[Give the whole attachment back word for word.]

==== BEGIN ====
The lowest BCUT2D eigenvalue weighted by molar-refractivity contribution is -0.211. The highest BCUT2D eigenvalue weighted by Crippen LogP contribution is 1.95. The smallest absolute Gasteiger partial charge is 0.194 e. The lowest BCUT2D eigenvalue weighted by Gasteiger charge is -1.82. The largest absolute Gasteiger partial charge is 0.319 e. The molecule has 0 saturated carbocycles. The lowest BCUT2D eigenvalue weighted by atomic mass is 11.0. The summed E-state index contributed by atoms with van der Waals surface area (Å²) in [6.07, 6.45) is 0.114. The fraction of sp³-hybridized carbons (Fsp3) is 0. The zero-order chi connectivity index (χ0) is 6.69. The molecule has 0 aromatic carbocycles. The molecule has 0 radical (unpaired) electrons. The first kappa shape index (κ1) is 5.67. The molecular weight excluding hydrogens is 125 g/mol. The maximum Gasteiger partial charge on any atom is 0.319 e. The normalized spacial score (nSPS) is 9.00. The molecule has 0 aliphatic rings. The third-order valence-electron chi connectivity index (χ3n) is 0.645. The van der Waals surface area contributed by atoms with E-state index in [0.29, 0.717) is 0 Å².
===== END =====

The lowest BCUT2D eigenvalue weighted by molar-refractivity contribution is -0.211. The highest BCUT2D eigenvalue weighted by Crippen LogP contribution is 1.95. The smallest absolute Gasteiger partial charge is 0.194 e. The lowest BCUT2D eigenvalue weighted by Gasteiger charge is -1.82. The largest absolute Gasteiger partial charge is 0.319 e. The molecule has 0 saturated carbocycles. The lowest BCUT2D eigenvalue weighted by atomic mass is 11.0. The summed E-state index contributed by atoms with van der Waals surface area (Å²) in [6.07, 6.45) is 0.114. The fraction of sp³-hybridized carbons (Fsp3) is 0. The zero-order chi connectivity index (χ0) is 6.69. The molecule has 0 aromatic carbocycles. The molecule has 0 radical (unpaired) electrons. The first kappa shape index (κ1) is 5.67. The molecular weight excluding hydrogens is 125 g/mol. The maximum Gasteiger partial charge on any atom is 0.319 e. The normalized spacial score (nSPS) is 9.00. The molecule has 0 aliphatic rings. The third-order valence-electron chi connectivity index (χ3n) is 0.645. The van der Waals surface area contributed by atoms with E-state index in [0.29, 0.717) is 0 Å².